I have a admiration/cringe relationship with Steven Spielberg. On the one hand, I consider him a master storyteller, a genius of his craft, a man that was born to sit behind a movie camera, and has worked his way up to become one of the finest cinema directors the medium has ever seen.
On the other hand, however, is all that cheese. I still recall my double eye roll at one of the final scenes of Bridge of Spies, when the Tom Hanks character sees some children climbing on top of a fence, and the picture segues into German citizens trying to escape from East Berlin.
The same is true of Saving Private Ryan. You get the inspired Spielberg, shooting his actors in a dimly lit church in the middle of the night, sharing childhood stories, and it is beautiful to behold. And you also get a moving coda from an old veteran, meant to stir emotion into the hearts of viewers.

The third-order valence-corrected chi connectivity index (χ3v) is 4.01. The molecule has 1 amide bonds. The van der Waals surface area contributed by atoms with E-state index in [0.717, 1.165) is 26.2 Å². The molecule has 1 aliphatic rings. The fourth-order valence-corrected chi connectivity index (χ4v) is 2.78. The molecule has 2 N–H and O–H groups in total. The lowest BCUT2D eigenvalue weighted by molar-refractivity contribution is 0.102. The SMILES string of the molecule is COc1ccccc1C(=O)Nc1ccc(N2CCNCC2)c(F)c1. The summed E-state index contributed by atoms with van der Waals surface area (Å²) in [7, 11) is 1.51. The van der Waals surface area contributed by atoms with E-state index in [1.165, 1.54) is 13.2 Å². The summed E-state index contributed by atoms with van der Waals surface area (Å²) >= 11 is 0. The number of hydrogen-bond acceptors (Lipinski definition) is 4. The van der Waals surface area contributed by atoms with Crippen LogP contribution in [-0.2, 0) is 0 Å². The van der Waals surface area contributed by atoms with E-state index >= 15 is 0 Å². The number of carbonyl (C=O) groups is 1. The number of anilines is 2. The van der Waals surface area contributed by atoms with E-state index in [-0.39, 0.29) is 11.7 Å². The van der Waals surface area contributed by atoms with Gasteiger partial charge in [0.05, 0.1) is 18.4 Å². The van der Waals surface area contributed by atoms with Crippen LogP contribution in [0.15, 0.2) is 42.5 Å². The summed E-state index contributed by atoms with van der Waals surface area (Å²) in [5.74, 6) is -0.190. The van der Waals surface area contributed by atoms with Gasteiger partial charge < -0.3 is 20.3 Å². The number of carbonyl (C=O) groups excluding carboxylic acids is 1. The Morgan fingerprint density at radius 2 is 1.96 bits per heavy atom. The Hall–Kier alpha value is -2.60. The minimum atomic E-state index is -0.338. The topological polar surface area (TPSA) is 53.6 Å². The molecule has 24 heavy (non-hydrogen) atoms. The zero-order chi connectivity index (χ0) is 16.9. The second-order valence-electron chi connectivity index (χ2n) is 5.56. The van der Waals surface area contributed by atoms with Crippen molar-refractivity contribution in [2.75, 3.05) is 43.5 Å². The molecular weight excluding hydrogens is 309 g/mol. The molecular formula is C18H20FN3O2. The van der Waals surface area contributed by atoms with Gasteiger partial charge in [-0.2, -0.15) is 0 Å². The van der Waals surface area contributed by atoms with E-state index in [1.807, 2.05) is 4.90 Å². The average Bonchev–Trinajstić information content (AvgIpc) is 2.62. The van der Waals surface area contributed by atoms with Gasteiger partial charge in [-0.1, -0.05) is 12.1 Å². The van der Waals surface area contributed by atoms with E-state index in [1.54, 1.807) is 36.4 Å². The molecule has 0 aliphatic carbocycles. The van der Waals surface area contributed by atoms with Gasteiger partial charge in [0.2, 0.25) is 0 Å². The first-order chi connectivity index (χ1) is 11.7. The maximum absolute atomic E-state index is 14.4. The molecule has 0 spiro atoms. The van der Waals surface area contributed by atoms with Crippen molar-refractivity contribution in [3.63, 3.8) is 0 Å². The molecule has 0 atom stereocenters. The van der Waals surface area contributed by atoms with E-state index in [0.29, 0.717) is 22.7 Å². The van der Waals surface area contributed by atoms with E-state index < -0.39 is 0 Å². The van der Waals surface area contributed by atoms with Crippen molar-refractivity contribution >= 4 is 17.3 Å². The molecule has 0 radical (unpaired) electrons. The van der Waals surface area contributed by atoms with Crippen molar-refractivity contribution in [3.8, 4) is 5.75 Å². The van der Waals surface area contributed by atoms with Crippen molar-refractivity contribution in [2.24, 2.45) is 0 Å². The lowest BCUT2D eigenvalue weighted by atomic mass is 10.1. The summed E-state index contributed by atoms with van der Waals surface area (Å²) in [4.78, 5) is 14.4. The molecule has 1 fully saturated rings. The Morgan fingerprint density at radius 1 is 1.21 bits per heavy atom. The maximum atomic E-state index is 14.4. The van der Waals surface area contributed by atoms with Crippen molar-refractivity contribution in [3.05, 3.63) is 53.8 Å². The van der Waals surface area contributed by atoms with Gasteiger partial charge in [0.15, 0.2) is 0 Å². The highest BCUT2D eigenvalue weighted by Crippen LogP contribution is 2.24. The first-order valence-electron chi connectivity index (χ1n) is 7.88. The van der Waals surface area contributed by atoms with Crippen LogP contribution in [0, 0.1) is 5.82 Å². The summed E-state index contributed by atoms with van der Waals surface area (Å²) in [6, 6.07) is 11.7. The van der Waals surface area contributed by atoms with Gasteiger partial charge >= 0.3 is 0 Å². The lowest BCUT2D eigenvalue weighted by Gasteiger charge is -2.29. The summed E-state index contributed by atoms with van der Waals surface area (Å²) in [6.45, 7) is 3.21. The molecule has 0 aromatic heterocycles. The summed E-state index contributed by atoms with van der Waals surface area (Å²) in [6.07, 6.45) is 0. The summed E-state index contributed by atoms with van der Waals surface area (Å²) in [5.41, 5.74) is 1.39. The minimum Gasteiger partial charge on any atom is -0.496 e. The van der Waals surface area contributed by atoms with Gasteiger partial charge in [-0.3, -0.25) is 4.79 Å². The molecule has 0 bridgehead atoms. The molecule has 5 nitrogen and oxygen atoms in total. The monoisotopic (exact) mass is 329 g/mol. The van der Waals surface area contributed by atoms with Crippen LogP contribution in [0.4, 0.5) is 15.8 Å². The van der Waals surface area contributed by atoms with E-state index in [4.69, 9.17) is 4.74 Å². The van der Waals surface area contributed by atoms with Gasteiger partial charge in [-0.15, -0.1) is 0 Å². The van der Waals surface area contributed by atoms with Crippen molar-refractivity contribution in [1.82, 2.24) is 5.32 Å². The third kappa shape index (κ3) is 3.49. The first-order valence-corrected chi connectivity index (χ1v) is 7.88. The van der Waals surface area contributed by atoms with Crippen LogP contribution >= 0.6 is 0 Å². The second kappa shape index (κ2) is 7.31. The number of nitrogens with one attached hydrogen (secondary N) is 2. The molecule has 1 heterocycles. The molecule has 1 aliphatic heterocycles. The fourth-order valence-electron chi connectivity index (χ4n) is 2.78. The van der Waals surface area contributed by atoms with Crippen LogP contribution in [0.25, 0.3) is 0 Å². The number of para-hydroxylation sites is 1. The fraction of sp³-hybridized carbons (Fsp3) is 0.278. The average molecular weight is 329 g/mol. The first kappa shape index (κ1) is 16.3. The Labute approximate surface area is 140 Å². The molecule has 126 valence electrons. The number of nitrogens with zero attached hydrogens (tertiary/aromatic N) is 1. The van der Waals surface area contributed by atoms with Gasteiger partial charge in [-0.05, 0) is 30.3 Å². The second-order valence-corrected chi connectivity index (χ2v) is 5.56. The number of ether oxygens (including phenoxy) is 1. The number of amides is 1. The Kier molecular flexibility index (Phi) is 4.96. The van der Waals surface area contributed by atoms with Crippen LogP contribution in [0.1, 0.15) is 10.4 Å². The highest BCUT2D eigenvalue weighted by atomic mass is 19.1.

I think the reason I find Schindler’s List and Munich to be stronger films overall is because Spielberg is not trying to move you to tears. That is very rare, but since he lets us bask into the humanity of the story and the characters-those two previously mentioned movies have plenty scenes like the church one, but none like the cemetery confession-, we feel much more connected to everything that happens on screen.
And when the tears are not forced, the emotion feels better.
It feels, in the words of one character here, earned.